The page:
Scott McLennan

Cosmeceuticals – combining science and beauty

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Consumers spend billions of dollars every year on creams, lotions and potions trying to address their concerns about ageing or their skin needs or issues. There is indeed a plethora of opinions, marketing dollars, rumours and old-wives-tales to certainly confuse the most thorough of researchers, however what about the majority of us. I find that people (patients, family and friends and the odd random person who asks me my opinion) just want simple, effective skin care that actually works, doesn’t have 1000 steps, and doesn’t cost their first born. So here are some of my thoughts and opinions about the effectiveness of cosmeceutical ingredients and the importance of product testing.

Lets get some simple facts straight first. Cosmeceuticals and beauty creams, lotions and potions are NOT subject to approval by government authorities (Med Safe, TGA, FDA etc.). The government regulatory agencies require vigorous testing and scientifically proven results for all their approved products.  This essentially means that beauty creams should not claim that they have a therapeutic effect that is similar to those or better than those of prescriptive medicines.  Beauty creams and their ingredients are not as powerful, or as effective as prescriptive medicines – or rather their claims cannot suggest that they are. Often you find beauty creams and their benefits are often not adequately tested nor are their ingredients tested – individually or collectively. Sometimes claims may be greatly exaggerated or deliberately suggestive to confuse the purchaser.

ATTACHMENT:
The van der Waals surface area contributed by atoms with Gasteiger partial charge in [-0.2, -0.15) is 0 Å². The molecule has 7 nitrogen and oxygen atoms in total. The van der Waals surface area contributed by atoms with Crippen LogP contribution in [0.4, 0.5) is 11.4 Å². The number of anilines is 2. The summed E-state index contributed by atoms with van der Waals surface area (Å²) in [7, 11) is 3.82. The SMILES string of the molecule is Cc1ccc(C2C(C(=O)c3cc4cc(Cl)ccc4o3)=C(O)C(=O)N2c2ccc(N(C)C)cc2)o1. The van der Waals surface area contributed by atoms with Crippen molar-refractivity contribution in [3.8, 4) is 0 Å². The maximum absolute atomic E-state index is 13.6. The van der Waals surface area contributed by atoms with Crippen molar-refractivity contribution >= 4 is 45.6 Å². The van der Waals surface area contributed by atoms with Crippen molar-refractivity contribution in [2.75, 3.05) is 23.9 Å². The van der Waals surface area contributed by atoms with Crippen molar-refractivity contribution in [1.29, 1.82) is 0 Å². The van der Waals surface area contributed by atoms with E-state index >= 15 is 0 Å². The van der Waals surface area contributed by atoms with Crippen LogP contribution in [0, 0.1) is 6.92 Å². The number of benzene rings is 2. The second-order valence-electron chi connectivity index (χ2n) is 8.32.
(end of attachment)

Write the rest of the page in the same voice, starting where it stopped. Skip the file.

The difference between Cosmeceuticals and beauty creams, are that generally Cosmeceuticals are products that have active ingredients, and whilst they may not have been approved by the government agencies, they are often thoroughly tested and clinically proven. Most often you will find these products are educated and sold within medical clinics because they are stronger than beauty creams, and their results can be tailored to suit individual patients needs, by clinical staff. Beauty creams that are sold over the counter are generally not active and can be sold without supervision.

Cosmeceuticals are divided into categories based on their active ingredients:

  • Antioxidants
    • These help in reducing the harmful effects of free radicals.
    • Free radicals are molecules that damage our skin’s normal cells, leading to inflammation, increased sun damage and exposure, and have been linked to the development of skin cancers
  • Peptides
    • Small proteins that stimulate the production of collagen and naturally thicken the skin.
  • Growth factors
    • These are compounds that help with new cell and blood vessel growth, stimulating collagen and elastin fibers and help with the generation of newer healthier skin.
  • The new trend in aesthetic dermatology and in using anti-ageing topical products is combination products. Essentially this is where we just put several active ingredients together in one tube/pot to help with convenience and reported efficacy. Some combination products can have; multiple vitamins, multiple antioxidants, retinol plus anti-oxidants, growth factors plus vitamin C, and other unique combinations.
  • Please note: Whilst many of these active ingredients are thoroughly tested and well documented in many scientific journals – many of the combination products aren’t – especially how they interact together. Understanding the differing effects of products when combined is still unknown and often only theorised.